Expansion of Major League Soccer
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Major League Soccer has expanded several times since the league began play in 1996. Major League Soccer is the top level of professional soccer in the United States and Canada. MLS was established in 1993 with 10 teams that began play in 1996. Since 1998, MLS has expanded several times into new markets across the United States, and since 2006, into Canada.
MLS is currently at 19 teams, and the league announced in 2013 that the 20th and 21st teams, New York City FC and Orlando City SC, will begin play in 2015. In July 2013, Commissioner Don Garber announced that the league planned to reach a total of 24 teams by 2020. In December 2013, Garber named Atlanta and Miami as targets for further expansion, and in February 2014, former player David Beckham was announced as the head of an investment group for a Miami franchise that would begin play in 2016 or 2017.
Major League Soccer considers several criteria when determining where to award expansion franchises: (1) owners that are committed to MLS and have the financial wherewithal to invest in a team, (2) a stadium or approved plans for a stadium (preferably a soccer-specific stadium) that allows the team to control revenue streams such as parking and concessions, (3) the size of the market of the metropolitan area, and (4) an established local fan base. MLS has an Expansion Committee whose duties include reviewing applications from expansion contenders. Expansion committee members include MLS President Mark Abbott and former Real Salt Lake co-owner Dave Checketts.
- 1 History
- 1.1 Foundation (1993–1996)
- 1.2 First expansion: Chicago (1998) and Miami (1998)
- 1.3 Contraction from Florida (2002)
- 1.4 Expansion resumes: Chivas (2005) and Salt Lake (2005)
- 1.5 Relocation: Houston (2006)
- 1.6 Toronto (2007)
- 1.7 San Jose (2008)
- 1.8 Seattle (2009)
- 1.9 Philadelphia (2010)
- 1.10 Vancouver (2011) and Portland (2011)
- 1.11 Montreal (2012)
- 1.12 New York City (2015)
- 1.13 Orlando (2015)
- 1.14 Miami (2017)
- 2 Future size of league
- 3 Southeast expansion
- 4 Other potential expansion markets
- 5 Failed or stalled expansion efforts
- 6 Bibliography
- 7 References
Major League Soccer was established in 1993, as part of an agreement with FIFA that the United States set up a professional first division to gain the right to host the 1994 FIFA World Cup. No successful professional outdoor soccer league existed since the North American Soccer League folded in 1985. Due to rapid over-expansion and poor franchise placement, the NASL collapse led future MLS leaders to be extremely cautious of establishing new franchises.
Initially twelve new teams were to be placed in carefully selected cities where a strong soccer market was thought to exist. This was scaled back to ten after potential backers could not be found. Eventually 22 communities submitted formal bids to host an inaugural MLS franchise.
The initial ten teams created were the Columbus Crew, D.C. United, the New England Revolution, the NY/NJ MetroStars, the Tampa Bay Mutiny, the Colorado Rapids, the Dallas Burn, the Kansas City Wiz, the Los Angeles Galaxy and the San Jose Clash. While New York and Los Angeles were awarded franchises, the next four largest American cities—Chicago, Houston, Philadelphia, and Detroit were all without a team. Using American football stadiums, the new league kicked off in April 1996.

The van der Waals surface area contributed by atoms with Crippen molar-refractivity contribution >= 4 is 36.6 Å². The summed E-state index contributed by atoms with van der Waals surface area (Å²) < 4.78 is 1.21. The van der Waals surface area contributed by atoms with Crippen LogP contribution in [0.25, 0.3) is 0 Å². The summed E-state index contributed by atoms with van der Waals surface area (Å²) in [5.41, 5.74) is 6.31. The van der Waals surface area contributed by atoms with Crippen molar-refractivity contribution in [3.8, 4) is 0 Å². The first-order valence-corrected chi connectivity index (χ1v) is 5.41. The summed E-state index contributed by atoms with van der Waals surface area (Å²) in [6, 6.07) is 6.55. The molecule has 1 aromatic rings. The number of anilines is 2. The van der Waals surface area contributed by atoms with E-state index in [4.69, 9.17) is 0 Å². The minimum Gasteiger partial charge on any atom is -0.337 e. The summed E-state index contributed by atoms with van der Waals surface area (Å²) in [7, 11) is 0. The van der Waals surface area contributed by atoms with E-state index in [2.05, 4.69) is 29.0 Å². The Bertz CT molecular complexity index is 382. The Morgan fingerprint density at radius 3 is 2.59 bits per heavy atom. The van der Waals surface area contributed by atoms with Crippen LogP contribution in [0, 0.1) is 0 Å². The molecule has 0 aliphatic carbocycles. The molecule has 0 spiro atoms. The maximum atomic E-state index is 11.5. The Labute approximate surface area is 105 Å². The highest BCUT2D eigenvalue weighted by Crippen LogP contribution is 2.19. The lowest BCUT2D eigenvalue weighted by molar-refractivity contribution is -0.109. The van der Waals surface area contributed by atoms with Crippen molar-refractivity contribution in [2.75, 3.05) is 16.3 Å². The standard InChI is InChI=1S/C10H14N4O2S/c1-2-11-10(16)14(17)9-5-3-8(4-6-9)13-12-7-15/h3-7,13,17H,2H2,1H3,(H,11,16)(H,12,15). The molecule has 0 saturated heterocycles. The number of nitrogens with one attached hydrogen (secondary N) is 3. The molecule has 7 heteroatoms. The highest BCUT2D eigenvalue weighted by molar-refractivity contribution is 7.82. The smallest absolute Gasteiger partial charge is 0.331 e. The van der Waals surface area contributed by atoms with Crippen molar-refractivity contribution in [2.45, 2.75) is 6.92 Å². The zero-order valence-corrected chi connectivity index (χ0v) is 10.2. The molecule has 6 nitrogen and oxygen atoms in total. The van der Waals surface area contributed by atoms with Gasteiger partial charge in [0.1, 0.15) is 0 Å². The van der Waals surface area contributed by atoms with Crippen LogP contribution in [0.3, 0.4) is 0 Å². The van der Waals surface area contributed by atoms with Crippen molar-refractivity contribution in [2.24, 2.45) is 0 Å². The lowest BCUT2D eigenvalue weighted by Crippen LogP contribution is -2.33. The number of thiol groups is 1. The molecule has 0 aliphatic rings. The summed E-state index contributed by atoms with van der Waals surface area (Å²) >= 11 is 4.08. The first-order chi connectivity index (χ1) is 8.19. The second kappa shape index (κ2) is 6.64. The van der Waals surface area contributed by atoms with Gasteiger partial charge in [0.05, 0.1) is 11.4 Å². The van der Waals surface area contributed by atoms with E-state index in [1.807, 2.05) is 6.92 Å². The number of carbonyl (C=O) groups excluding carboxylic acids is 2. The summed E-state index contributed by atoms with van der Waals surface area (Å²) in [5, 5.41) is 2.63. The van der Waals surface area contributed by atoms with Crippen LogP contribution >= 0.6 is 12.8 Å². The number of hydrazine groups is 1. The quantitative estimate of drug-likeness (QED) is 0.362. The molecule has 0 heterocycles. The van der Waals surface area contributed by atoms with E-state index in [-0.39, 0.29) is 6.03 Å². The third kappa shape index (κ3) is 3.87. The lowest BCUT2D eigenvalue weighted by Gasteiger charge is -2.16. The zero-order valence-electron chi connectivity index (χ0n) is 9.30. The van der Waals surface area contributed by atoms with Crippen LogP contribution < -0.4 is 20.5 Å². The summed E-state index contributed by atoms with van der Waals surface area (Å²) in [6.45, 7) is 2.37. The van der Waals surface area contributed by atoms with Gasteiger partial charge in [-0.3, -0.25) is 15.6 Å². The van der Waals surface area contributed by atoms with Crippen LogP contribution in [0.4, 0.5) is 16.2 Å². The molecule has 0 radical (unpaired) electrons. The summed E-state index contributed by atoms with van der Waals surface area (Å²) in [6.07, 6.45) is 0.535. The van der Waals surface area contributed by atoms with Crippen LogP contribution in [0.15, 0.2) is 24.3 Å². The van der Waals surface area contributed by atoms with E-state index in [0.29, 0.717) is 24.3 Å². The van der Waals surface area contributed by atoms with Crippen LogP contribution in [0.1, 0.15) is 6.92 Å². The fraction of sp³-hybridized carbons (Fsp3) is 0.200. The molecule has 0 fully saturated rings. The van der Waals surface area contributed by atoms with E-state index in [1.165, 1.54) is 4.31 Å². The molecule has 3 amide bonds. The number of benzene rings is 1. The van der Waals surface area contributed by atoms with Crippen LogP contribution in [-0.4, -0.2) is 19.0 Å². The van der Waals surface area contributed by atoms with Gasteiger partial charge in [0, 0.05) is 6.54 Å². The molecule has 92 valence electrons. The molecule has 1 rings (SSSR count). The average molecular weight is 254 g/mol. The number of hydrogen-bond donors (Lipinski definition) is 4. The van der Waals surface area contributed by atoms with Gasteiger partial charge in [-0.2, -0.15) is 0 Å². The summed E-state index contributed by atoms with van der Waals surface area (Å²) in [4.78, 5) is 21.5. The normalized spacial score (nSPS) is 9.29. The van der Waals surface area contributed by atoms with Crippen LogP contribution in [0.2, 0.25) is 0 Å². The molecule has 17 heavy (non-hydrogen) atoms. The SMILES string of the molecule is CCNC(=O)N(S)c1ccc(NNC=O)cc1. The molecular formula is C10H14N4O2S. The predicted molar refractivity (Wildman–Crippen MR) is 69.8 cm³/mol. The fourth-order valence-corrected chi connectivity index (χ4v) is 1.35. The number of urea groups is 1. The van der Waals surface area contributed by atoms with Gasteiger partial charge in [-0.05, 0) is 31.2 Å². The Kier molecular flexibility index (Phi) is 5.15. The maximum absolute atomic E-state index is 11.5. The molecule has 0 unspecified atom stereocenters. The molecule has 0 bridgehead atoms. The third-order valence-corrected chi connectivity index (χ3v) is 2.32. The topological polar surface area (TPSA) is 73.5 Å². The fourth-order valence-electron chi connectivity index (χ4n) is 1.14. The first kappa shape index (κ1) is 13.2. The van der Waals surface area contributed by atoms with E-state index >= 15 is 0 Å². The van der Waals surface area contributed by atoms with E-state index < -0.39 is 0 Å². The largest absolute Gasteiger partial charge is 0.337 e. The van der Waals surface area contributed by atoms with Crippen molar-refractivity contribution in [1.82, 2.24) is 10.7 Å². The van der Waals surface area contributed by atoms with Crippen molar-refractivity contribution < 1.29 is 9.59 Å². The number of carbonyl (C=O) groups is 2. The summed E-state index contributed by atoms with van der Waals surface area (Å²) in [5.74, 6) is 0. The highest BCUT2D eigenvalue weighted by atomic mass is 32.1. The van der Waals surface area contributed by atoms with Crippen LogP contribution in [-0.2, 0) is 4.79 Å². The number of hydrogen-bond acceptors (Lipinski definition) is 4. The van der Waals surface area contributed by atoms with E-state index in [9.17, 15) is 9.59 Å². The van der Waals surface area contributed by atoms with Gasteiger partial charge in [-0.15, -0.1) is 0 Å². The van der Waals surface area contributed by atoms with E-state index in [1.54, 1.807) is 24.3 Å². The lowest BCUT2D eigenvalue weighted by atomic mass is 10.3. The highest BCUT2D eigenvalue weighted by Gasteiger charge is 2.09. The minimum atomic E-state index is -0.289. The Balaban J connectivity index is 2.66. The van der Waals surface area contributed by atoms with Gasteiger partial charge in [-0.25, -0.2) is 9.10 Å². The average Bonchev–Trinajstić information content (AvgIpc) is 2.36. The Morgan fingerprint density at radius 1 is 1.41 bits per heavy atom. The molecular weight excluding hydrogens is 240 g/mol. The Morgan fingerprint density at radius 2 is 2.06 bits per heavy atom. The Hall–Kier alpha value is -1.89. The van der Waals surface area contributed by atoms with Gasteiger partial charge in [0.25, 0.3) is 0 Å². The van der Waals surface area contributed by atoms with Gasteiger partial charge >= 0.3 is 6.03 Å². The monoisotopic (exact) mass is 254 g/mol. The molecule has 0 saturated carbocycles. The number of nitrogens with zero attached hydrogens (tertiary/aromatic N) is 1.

First expansion: Chicago (1998) and Miami (1998)
In 1998, the league expanded for the first time, rising from ten teams to twelve. The new teams were the Chicago Fire and Miami Fusion. Miami owner Ken Horowitz paid a $20 million expansion fee for the right to join MLS.
Contraction from Florida (2002)
Major League Soccer had reportedly lost an estimated $250 million during its first five years. The league's poor financial condition forced MLS to stop the bleeding. During the winter break between the 2000 and 2001 seasons, reports began circulating that MLS was considering trimming the league from 12 teams back to 10 teams. MLS announced in January 2002 that it had decided to contract the two Florida franchises, the Tampa Bay Mutiny and Miami Fusion. Both teams were withdrawn from the league and folded. The league had chosen to fold the Miami Fusion, in part because the Fusion's ownership reportedly lacked financial resources, had been trying to run the Fusion on a bare-minimum budget, and had asked the League to pay some of the club's expenses. Miami ownership had reportedly experienced $15 million in operating losses since Miami joined the league. The League chose to fold the Tampa Bay Mutiny, in part because the team was operated by the League instead of by an individual owner, meaning that the League had to absorb 100% of the team's operating losses. This contraction left the league with 10 teams, the same number as when MLS began.
Expansion resumes: Chivas (2005) and Salt Lake (2005)
The surprise performance of the US national team at the 2002 World Cup, where they reached the quarterfinal, sparked a recovery in the league’s fortunes, and attendances once again began to rise. MLS began looking to expand once more with a number of cities interested in hosting new teams. The demand for an expansion team grew.